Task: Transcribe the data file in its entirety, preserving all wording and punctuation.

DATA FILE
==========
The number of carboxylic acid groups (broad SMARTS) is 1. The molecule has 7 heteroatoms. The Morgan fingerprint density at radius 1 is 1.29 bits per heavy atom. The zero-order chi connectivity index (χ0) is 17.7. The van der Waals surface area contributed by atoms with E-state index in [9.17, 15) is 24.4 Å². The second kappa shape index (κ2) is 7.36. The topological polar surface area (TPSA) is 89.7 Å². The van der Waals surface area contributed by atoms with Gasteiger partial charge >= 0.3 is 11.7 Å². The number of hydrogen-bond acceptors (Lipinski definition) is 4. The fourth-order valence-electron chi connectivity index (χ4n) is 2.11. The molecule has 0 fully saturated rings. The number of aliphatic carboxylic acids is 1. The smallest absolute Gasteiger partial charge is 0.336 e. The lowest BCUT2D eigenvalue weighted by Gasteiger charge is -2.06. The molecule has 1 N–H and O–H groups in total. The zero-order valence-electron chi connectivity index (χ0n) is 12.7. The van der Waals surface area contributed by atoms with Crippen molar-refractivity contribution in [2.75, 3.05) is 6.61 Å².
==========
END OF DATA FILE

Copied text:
The number of carboxylic acid groups (broad SMARTS) is 1. The molecule has 7 heteroatoms. The Morgan fingerprint density at radius 1 is 1.29 bits per heavy atom. The zero-order chi connectivity index (χ0) is 17.7. The van der Waals surface area contributed by atoms with E-state index in [9.17, 15) is 24.4 Å². The second kappa shape index (κ2) is 7.36. The topological polar surface area (TPSA) is 89.7 Å². The van der Waals surface area contributed by atoms with Gasteiger partial charge >= 0.3 is 11.7 Å². The number of hydrogen-bond acceptors (Lipinski definition) is 4. The fourth-order valence-electron chi connectivity index (χ4n) is 2.11. The molecule has 0 fully saturated rings. The number of aliphatic carboxylic acids is 1. The smallest absolute Gasteiger partial charge is 0.336 e. The lowest BCUT2D eigenvalue weighted by Gasteiger charge is -2.06. The molecule has 1 N–H and O–H groups in total. The zero-order valence-electron chi connectivity index (χ0n) is 12.7. The van der Waals surface area contributed by atoms with Crippen molar-refractivity contribution in [2.75, 3.05) is 6.61 Å².